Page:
Command & Conquer net worth and earnings

Updated: November 1, 2020

Command & Conquer is a popular Trailers channel on YouTube. It has attracted 22.3 thousand subscribers. The channel launched in 2006.

So, you may be wondering: What is Command & Conquer's net worth? Or you could be asking: how much does Command & Conquer earn? We can never know the actual amount, but here’s an forecast.

What is Command & Conquer's net worth?

Command & Conquer has an estimated net worth of about $100 thousand.

Command & Conquer's exact net worth is unclear, but our site Net Worth Spot predicts it to be at roughly $100 thousand.

That estimate only uses one source of revenue however. Command & Conquer's net worth may really be higher than $100 thousand. In fact, when thinking through additional revenue sources for a influencer, some estimates place Command & Conquer's net worth close to $250 thousand.

How much does Command & Conquer earn?

Command & Conquer earns an estimated $4.8 thousand a year.

Command & Conquer fans often ask the same question: How much does Command & Conquer earn?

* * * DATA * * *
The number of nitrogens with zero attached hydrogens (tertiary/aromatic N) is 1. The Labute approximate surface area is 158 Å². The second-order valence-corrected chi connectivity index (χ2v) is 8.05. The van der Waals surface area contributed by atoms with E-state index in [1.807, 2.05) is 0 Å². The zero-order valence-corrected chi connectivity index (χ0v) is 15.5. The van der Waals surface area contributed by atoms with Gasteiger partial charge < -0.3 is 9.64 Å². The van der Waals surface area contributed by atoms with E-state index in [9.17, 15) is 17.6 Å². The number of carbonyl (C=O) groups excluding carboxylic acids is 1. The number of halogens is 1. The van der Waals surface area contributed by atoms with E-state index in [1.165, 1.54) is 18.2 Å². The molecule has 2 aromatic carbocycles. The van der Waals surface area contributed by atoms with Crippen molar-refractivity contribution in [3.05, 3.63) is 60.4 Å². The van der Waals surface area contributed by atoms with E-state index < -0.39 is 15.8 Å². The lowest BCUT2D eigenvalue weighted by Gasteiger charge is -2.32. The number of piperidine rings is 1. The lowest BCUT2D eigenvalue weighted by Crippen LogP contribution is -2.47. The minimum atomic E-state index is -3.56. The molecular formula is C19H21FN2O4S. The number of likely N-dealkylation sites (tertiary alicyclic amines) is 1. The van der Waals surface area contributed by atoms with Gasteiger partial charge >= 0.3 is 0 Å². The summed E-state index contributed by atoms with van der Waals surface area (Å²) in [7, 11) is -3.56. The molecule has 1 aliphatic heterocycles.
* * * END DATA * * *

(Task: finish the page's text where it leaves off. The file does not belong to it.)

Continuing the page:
The YouTube channel Command & Conquer attracts more than 100 thousand views each month.

YouTube channels that are monetized earn revenue by playing ads. Monetized YouTube channels may earn $3 to $7 per every one thousand video views. With this data, we predict the Command & Conquer YouTube channel generates $400 in ad revenue a month and $4.8 thousand a year.

Net Worth Spot may be using under-reporting Command & Conquer's revenue though. On the higher end, Command & Conquer could possibly earn as much as $10.8 thousand a year.

YouTubers rarely have one source of income too. Influencers could promote their own products, secure sponsorships, or earn money through affiliate commissions.

Command & Conquer (C&C) is a real-time strategy (RTS) video game franchise, first developed by Westwood Studios. The first game was one of the earliest of the RTS genre, itself based on Westwood Studios' influential strategy game Dune II and introducing trademarks followed in the rest of the series. This includes full-motion video cutscenes with an ensemble cast to progress the story, as opposed to digitally in-game rendered cutscenes. Westwood Studios was taken over by Electronic Arts in 1998 and closed down in 2003. The studio and some of its members were absorbed into EA Los Angeles, which continued development on the series.